But now Shiloh and God‘s priests were not even mentioned. Shiloh has fallen into the background, as well as the tabernacle with the priests. Gideon was the man of the hour. In him the people placed their trust for the future. If someone would have asked those people if they were believers, confessing the name of Jehovah, they surely would have given a positive reply. But at the same time they wanted something tangible and visible for the future, and they found this in Gideon and the ephod. No one seems to talk about the marvelous deliverance of the past which was given by simple direct trust in the Lord and His mercies.

Gideons big mistake was that he bound the church of God to himself and separated it from God and His promises.

Be sure to take inventory of yourself before you begin to criticize this great man of God. Who is the hope of Christians in all circumstances? We all know the answers to such “simple” questions. But at the same time we, too, want something tangible, physical. Then we don’t nced quite as much faith. Surely the Lord wants us to use the means He has given us, but they must never become an end in themselves, so that we trust in them. We need pastors, but don’t make gods of them, or trust in them instead of God. We need money, but dont trust in it instead of the Lord and His faithful mercies. We need doctors, but dont rely upon them instead of the Lord. And so we can go on and on. It just seems easier when we too have something tangible, which we see and touch. And the Lord always wants that faith that believes and trusts, though not seeing or understanding.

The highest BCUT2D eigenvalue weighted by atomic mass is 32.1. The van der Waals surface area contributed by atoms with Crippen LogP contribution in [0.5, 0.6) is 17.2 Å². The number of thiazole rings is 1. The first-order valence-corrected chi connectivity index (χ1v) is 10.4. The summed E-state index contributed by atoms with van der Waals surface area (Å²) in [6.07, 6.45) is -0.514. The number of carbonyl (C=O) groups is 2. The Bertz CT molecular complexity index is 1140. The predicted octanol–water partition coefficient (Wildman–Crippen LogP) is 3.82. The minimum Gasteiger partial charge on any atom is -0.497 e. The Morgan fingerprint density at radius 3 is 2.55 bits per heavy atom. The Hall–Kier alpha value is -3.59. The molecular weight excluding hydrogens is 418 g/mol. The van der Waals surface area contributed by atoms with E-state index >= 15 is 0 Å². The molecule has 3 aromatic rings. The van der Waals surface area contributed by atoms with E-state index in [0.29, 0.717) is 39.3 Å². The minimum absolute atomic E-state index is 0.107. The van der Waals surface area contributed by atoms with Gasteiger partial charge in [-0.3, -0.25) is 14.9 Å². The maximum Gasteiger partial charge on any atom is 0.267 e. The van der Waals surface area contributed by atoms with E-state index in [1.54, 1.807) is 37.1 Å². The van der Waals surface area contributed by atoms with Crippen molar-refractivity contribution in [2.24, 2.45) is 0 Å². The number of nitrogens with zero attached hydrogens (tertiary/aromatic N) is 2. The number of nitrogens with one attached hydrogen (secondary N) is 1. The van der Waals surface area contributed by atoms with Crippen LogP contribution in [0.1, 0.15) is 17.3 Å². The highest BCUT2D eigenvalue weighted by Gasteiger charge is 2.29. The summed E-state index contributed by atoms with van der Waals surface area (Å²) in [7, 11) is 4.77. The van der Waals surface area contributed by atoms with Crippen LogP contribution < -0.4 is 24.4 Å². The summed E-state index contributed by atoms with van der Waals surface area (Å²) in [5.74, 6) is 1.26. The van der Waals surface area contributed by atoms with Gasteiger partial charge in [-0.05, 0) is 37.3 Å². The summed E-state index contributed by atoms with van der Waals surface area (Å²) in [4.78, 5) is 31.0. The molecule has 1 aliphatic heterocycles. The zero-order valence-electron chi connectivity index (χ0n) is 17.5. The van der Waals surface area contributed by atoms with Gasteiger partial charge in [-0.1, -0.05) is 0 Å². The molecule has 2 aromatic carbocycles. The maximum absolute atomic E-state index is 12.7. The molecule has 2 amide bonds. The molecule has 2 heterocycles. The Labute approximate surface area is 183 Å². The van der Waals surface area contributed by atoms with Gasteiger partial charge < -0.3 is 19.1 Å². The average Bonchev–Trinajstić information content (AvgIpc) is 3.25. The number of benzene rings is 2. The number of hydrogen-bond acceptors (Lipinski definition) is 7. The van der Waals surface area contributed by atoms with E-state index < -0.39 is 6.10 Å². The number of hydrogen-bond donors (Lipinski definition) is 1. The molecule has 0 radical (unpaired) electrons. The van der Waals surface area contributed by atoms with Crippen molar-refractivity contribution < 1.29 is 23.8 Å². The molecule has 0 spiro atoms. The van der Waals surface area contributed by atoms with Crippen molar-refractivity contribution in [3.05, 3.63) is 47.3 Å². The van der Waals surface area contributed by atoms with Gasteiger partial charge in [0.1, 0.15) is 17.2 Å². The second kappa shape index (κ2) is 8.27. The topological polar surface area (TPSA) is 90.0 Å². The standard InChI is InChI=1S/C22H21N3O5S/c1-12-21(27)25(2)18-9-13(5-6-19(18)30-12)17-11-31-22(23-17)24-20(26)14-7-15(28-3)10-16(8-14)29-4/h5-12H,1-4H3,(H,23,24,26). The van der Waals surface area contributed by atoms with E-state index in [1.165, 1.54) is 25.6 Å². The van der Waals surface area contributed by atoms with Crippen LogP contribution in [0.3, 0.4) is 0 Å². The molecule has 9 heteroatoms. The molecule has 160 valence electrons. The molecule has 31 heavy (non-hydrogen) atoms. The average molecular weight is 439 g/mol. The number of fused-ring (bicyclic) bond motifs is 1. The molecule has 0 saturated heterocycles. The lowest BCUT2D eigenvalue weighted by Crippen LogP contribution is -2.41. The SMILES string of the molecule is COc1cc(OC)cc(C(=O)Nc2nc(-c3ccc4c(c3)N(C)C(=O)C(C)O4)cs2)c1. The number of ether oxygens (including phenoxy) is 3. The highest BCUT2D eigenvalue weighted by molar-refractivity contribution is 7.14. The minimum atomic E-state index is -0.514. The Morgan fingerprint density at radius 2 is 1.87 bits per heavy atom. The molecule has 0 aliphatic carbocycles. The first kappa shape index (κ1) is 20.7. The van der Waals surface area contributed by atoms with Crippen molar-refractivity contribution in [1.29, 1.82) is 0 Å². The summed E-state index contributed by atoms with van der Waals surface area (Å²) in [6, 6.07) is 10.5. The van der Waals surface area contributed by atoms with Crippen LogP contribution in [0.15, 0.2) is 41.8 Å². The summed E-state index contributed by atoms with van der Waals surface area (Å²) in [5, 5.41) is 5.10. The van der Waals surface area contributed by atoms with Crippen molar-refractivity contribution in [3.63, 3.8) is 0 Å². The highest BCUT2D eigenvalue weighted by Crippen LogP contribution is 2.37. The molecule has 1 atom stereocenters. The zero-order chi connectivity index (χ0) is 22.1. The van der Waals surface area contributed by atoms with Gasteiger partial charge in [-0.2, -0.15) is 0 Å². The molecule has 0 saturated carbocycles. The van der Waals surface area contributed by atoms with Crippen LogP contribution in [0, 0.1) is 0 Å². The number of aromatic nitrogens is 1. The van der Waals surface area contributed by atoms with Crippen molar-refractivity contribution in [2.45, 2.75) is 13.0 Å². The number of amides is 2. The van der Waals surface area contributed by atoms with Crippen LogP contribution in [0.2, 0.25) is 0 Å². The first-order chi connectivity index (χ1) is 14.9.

Gideon had one ephod. We may have many of them, in which we put our confidence for the future. And it’s so easy to do, it comes so “natural.” Look again at Gideon, what a giant of faith in the time of crisis, and yet now, when it was peaceful he fell into this sin.

All men fail. All of them, except Jesus Christ. He always trusted in God alone, and in doing so made the perfect sacrifice. Paul tells us that if God has given us so much in the gift of His Son, won’t He give us all things, everything, absolutely everything that is good with Him!

May we learn to trust and obey Him and rely only on His promises and strength.